Everything you need to know about the FY23 CBA dividend

It's getting close to payday for CBA shareholders.

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The Commonwealth Bank of Australia (ASX: CBA) dividend for FY23 has been announced this morning. In this article, I'll run through some of the important numbers as CBA shares its profit with shareholders.

With the largest of the ASX bank shares, the dividend usually makes up a substantial amount of the shareholder return each year.

CBA dividend for FY23 revealed

The bank's board has decided the FY23 annual dividend payment will be a total of $4.50 per share. That represents an increase of 17% compared to the 2022 financial year.

With shareholders already receiving the FY23 interim dividend, it was the FY23 final dividend of $2.40 per share that was revealed today. This payment is 14% higher than the FY22 final dividend. The bank said it was driven by "strong earnings and reduction in share count" from share buybacks.

For FY23, the cash earnings per share (EPS) increased by 8% to $6.01.

CBA said that its full-year dividend payout ratio was 74%, which was near the middle of the target range.

It said it's going to continue to target a full-year dividend payout ratio of 70% to 80% of cash net profit.

When will it be paid?

CBA shares will go ex-dividend on 16 August 2023, which is only a week away at the time of writing.

That means investors only have until 15 August 2023 to buy CBA shares if they're interested in receiving the dividend.

The payment date of the $2.40 per share final CBA dividend of FY23 will be 28 September 2023, so less than two months away.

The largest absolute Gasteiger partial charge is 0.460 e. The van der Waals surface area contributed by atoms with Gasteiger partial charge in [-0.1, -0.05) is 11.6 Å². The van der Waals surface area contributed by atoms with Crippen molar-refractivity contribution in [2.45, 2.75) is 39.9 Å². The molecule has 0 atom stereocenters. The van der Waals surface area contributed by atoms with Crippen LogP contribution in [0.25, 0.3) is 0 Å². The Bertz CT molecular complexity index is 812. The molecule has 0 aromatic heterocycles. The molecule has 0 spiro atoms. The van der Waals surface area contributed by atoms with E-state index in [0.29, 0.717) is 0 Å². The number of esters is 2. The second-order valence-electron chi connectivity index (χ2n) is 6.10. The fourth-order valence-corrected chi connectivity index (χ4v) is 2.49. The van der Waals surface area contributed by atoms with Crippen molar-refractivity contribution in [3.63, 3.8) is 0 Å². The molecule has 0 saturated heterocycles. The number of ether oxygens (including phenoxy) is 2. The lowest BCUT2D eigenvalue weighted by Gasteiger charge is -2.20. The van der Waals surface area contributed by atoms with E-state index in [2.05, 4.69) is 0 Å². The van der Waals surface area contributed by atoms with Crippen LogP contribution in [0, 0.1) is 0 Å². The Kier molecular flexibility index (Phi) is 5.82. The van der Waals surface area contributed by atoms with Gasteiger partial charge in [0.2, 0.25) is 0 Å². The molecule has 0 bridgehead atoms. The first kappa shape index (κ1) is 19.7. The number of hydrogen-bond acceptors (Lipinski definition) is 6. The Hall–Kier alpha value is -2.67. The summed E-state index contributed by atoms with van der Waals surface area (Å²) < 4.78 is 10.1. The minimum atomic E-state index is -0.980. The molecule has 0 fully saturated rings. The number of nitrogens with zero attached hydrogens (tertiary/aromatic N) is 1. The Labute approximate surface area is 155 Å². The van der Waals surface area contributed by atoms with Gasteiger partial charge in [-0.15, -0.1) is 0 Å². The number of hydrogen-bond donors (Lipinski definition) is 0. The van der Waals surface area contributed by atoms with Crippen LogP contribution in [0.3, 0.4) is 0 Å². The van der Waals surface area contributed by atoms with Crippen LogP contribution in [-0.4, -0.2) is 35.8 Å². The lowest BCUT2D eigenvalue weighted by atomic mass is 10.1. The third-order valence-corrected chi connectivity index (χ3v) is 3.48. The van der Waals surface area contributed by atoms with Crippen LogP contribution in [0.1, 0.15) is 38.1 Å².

What is the CBA dividend yield?

Taking into account the early movement on the CBA share price, the FY23 full-year dividend of $4.50 per share represents a grossed-up dividend yield of 6.1%.

Profit criticised

While investors are currently cheering the result, with CBA shares up 2%, the huge profit has been attacked by Finance Sector Union (FSU) national secretary Julia Angrisano who said the bank's bigger profits could be funding better pay rises for its workers.

The Australian reported that Angrisano said:

Very obviously, the CBA can afford to pay more. Their proposed pay rise would be a pay cut in real terms, given inflation. The finance industry would expect the CBA to provide industry leading wage increases given their industry leading profits.

They are abandoning communities and Australian jobs in the interest of profit. Retail branch staff continue to turn up to work without sufficient resourcing whilst experiencing the threat of future branch closures whilst back-office workers continue to lose colleagues to offshoring.

CBA's record profit demonstrates that staff can continue to work productively while maintaining their current work-from-home arrangements. The return to office mandate is clearly not necessary and we are therefore disappointed that CBA has chosen not to address these significant concerns during the Fair Work proceedings.

The FSU recently lodged a dispute at the Fair Work Commission over bank demands that workers must come into the office at least 50% of the time.

Motley Fool contributor Tristan Harrison has no position in any of the stocks mentioned. The Motley Fool Australia's parent company Motley Fool Holdings Inc. has no position in any of the stocks mentioned. The Motley Fool Australia has no position in any of the stocks mentioned. The Motley Fool has a disclosure policy. This article contains general investment advice only (under AFSL 400691). Authorised by Scott Phillips.

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